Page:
Bows + Arrows
My early-on favorite for album of the year fell just short by year’s end. I really didn't think anything could top this sucker, but I guess that's why we play all nine innings instead of stopping at the seventh inning stretch. There’s no other band on earth that sounds like these guys. I’m bound to fail in expressing to you just what it is that makes The Walkmen tick. We can discuss how each band member approaches his instrument in a philosophical sense, unaccepting of conventional wisdom about how guitars and drums are supposed to be properly played in a rock and roll band. We can talk until we’re blue in the face about how Hamilton Leithauser could beat to death a legion of Eddie Vedder wannabes with a single passionate, throaty yelp. We can wonder aloud why no other modern band has ever been capable of producing such gorgeous, esoteric sounds from vintage equipment. Or, we could speak in tongues about their jaw-dropping live show. It all adds up to the same conclusion: I’m not sure how they do it, but The Walkmen are the most intriguing band in rock n’ roll right now. Bows + Arrows announces that they have arrived, fashionably late and dressed to the nines. By now you’ve heard their single, on which Leithauser demands some respect: “Can’t you see me? I’m pounding on your door.” Hopefully, you’ve answered that call by now.
Rejoicing in the Hands
Sneaking two records into my Top 10 is no easy task. But, like many other music scribes this year, I can’t deny Devendra Banhart any love. Nor can I expend much energy differentiating between his two releases this year. After all, they’re both cut from the same cloth. He recorded both albums at a home resting on the ‘Bama-Georgia border. He simply set up camp in engineer Lynn Bridges’ living room. From there, the tape rolled for ten days straight, twelve hours a day. 32 songs later, Banhart had himself two new albums. Rejoicing in the Hands was the first batch released, and is slightly more mystical and obscure, the insightful uncle to Nino Rojo’s naive nephew. What makes Banhart’s music so inspiring is not its eccentric nature or Banhart’s unique voice; rather it’s the live emotional core at the heart of his songs. Much like fellow neo-folk pioneer Will Oldham, Devendra Banhart’s songs like to fuck with the listener’s psyche. Just try getting his strangeness out of your head. It’s hopeless. See “This Beard Is for Siobhan,” which serves as a fine example. A typical, finger-picked blues ditty that wouldn’t sound out of place being performed by a street musician gets the Banhart treatment when it comes to the lyrics. “Now because my lips have split, all the little children hide in front, in the middle and in the behind. And because my nose has froze but I can keep on smellin’, I could smell my little day away. Now because my teeth don’t bite, I could take them out dancing. I could take my little teeth out and show them a real good time.” At which point the piano, bass, tambourine and—yes!—kazoo kick in to finish the song out with a lovely little blues stomp. Banhart may not take himself too seriously all of the time, but some of the time he seems dead serious. On “A Sight to Behold” Banhart sets a darker tone, adding a melancholic violin over the top of his rapidly-plucked guitar. It’s this sort of haunting, trembling, gutty blues that Banhart pulls off effortlessly. His emotional reservoir proves murky, restless and deep, but a gentle fog rolls over its surface like the calm touch of a mother’s steady hand. Whether he opts for brightened folk or dusty dirges, his instinctual music proves affecting and provocative. Either record should be welcomed into your home, as they both make for interesting house guests.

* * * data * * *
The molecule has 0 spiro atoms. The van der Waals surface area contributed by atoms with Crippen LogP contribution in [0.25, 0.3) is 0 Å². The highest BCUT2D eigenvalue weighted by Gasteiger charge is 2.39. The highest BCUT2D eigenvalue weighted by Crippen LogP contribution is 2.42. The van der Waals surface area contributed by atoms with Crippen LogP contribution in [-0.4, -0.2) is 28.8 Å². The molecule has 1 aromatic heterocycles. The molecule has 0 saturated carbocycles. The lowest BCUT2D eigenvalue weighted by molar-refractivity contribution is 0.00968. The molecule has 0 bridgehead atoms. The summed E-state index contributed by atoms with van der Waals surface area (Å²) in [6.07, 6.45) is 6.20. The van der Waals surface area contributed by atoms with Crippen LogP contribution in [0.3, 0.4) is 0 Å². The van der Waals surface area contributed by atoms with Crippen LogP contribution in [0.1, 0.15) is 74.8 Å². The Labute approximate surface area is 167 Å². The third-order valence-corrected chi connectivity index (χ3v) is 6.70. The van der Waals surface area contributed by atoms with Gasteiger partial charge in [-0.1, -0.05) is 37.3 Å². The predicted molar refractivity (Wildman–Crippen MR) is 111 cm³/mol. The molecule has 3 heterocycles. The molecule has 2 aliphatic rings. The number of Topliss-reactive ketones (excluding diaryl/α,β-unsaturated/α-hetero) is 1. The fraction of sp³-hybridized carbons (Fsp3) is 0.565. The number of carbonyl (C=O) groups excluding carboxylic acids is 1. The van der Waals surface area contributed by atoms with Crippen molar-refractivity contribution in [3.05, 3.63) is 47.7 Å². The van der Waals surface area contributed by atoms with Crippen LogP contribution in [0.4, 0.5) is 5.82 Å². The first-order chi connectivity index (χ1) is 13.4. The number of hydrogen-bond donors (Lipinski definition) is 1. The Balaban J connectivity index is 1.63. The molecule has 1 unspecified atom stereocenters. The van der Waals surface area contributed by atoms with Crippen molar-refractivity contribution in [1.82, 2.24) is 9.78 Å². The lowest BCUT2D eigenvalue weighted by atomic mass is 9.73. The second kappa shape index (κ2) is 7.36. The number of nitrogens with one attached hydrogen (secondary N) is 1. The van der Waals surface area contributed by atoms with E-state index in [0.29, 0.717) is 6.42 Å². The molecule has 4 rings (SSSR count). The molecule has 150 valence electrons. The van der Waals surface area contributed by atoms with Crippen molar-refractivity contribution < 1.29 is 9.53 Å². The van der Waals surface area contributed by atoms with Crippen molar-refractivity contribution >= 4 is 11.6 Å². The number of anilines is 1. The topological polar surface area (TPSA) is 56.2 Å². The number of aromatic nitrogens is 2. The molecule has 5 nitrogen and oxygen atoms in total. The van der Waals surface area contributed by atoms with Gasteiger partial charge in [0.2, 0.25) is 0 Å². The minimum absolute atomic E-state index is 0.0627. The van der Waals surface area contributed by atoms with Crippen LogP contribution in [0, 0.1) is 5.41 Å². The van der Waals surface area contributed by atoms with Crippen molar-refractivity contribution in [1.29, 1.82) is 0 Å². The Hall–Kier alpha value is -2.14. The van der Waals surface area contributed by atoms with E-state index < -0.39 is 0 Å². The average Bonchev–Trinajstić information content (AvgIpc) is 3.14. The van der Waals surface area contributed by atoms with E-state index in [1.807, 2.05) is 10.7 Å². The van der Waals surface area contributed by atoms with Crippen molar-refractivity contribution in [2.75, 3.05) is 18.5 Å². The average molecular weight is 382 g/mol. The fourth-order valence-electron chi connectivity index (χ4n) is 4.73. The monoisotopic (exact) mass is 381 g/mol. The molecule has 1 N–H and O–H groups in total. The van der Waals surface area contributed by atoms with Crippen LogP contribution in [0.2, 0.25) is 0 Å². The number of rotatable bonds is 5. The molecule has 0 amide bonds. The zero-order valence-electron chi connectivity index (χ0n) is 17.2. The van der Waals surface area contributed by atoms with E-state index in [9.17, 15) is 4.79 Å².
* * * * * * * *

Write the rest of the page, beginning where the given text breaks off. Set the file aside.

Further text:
Ta Det Lugnt
Dungen—aka multi-instrumentalist Gustav Ejstes—doesn’t sing in English. He sings in his native Swedish tongue. And because of that, I doubt the American press will waste much ink on him, which really is a shame as Dungen’s Ta Det Lugnt is the most fascinating psychedelic rock album of the year. (I should be a bit broader, in fairness, and say it's the best rock album of the year. After all, I did rank it No. 2.)
The album opens with a loose drum fill that would sound comfortable on a Dizzy Gillespie album. A hyper bass line joins under a ragged guitar riff. And 30 seconds later the entire bottom drops out as the verse begins. A mellow guitar passage drowns itself in reverb as layered, harmonized vocals wash over the top. Dare I say just a minute into the album Dungen has already managed to sound like Neu and Cream, with Keith Moon on drums? Fuck, this is good stuff. Song two, “Gjort bort sig” features bright, classic rock guitar hollering over Ejstes, who on this song has taken a liking to Ray Davies. Masterful guitar noodling embellishes the song throughout, lending it a trippy feel that’s similar yet more ethereal than fellow countrymen The Soundtrack of Our Lives. Several songs on this album bare comparison to TSOOL, except that Dungen’s songs are way more mindfuck psychedelic, like an untamed Iron Butterfly rockin’ a house party hosted by The Electric Prunes. Song three, “Festival,” is an upbeat, acoustic folk-rock song that wouldn’t sound out of place on Zeppelin III. Ejstes’ vocals are finally pushed all the way to the forefront, forcing the listener to grapple with whether they care about his non-English lyrics. I sure don’t. The music and singing are both more than capable of holding down my interest. (And singing in a foreign language actually adds to the mystique.) The song eventually turns on its ear as a piano is pounded into submission and smothered in reverb. Like a fresh, still-life watercolor being hosed down, the instrumental bridge completely reinvents the song.